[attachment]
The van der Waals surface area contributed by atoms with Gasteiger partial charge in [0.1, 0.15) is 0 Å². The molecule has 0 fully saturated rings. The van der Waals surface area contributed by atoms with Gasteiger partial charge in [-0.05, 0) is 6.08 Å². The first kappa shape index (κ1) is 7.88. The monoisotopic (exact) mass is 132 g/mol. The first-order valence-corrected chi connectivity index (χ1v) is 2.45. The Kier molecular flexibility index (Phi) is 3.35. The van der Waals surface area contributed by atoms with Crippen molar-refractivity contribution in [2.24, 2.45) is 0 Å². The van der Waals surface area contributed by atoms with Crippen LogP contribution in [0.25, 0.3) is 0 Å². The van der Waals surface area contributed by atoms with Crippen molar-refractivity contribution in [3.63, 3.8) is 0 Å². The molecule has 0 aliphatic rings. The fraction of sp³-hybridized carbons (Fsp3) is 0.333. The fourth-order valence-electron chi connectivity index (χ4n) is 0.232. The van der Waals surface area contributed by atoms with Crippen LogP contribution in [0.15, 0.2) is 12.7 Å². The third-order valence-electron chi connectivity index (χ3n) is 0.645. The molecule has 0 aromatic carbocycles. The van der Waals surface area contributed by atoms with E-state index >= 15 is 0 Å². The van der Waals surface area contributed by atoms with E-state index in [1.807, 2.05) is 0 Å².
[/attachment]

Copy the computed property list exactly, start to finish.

The van der Waals surface area contributed by atoms with Gasteiger partial charge in [0.1, 0.15) is 0 Å². The molecule has 0 fully saturated rings. The van der Waals surface area contributed by atoms with Gasteiger partial charge in [-0.05, 0) is 6.08 Å². The first kappa shape index (κ1) is 7.88. The monoisotopic (exact) mass is 132 g/mol. The first-order valence-corrected chi connectivity index (χ1v) is 2.45. The Kier molecular flexibility index (Phi) is 3.35. The van der Waals surface area contributed by atoms with Crippen molar-refractivity contribution in [2.24, 2.45) is 0 Å². The van der Waals surface area contributed by atoms with Crippen LogP contribution in [0.25, 0.3) is 0 Å². The van der Waals surface area contributed by atoms with Crippen molar-refractivity contribution in [3.63, 3.8) is 0 Å². The molecule has 0 aliphatic rings. The fraction of sp³-hybridized carbons (Fsp3) is 0.333. The fourth-order valence-electron chi connectivity index (χ4n) is 0.232. The van der Waals surface area contributed by atoms with Crippen LogP contribution in [0.15, 0.2) is 12.7 Å². The third-order valence-electron chi connectivity index (χ3n) is 0.645. The molecule has 0 aromatic carbocycles. The van der Waals surface area contributed by atoms with E-state index >= 15 is 0 Å². The van der Waals surface area contributed by atoms with E-state index in [1.807, 2.05) is 0 Å².